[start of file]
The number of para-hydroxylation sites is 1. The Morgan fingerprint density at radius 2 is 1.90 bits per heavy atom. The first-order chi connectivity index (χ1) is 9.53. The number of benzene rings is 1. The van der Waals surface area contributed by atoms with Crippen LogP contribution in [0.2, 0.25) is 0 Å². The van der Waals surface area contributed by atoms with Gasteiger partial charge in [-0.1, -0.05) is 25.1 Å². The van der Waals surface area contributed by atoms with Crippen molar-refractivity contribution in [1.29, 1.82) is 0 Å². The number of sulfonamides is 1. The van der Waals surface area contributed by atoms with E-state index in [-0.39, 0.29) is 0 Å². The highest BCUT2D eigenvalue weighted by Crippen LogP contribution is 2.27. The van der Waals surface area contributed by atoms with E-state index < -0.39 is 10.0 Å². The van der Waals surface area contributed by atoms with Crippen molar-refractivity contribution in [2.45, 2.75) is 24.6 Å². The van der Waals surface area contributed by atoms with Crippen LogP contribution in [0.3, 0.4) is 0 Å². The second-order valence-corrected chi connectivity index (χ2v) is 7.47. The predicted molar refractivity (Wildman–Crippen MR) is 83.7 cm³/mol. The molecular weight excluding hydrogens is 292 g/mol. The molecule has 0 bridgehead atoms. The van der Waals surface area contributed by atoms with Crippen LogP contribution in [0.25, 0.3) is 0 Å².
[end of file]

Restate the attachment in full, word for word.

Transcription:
The number of para-hydroxylation sites is 1. The Morgan fingerprint density at radius 2 is 1.90 bits per heavy atom. The first-order chi connectivity index (χ1) is 9.53. The number of benzene rings is 1. The van der Waals surface area contributed by atoms with Crippen LogP contribution in [0.2, 0.25) is 0 Å². The van der Waals surface area contributed by atoms with Gasteiger partial charge in [-0.1, -0.05) is 25.1 Å². The van der Waals surface area contributed by atoms with Crippen molar-refractivity contribution in [1.29, 1.82) is 0 Å². The number of sulfonamides is 1. The van der Waals surface area contributed by atoms with E-state index in [-0.39, 0.29) is 0 Å². The highest BCUT2D eigenvalue weighted by Crippen LogP contribution is 2.27. The van der Waals surface area contributed by atoms with E-state index < -0.39 is 10.0 Å². The van der Waals surface area contributed by atoms with Crippen molar-refractivity contribution in [2.45, 2.75) is 24.6 Å². The van der Waals surface area contributed by atoms with Crippen LogP contribution in [0.3, 0.4) is 0 Å². The second-order valence-corrected chi connectivity index (χ2v) is 7.47. The predicted molar refractivity (Wildman–Crippen MR) is 83.7 cm³/mol. The molecular weight excluding hydrogens is 292 g/mol. The molecule has 0 bridgehead atoms. The van der Waals surface area contributed by atoms with Crippen LogP contribution in [0.25, 0.3) is 0 Å².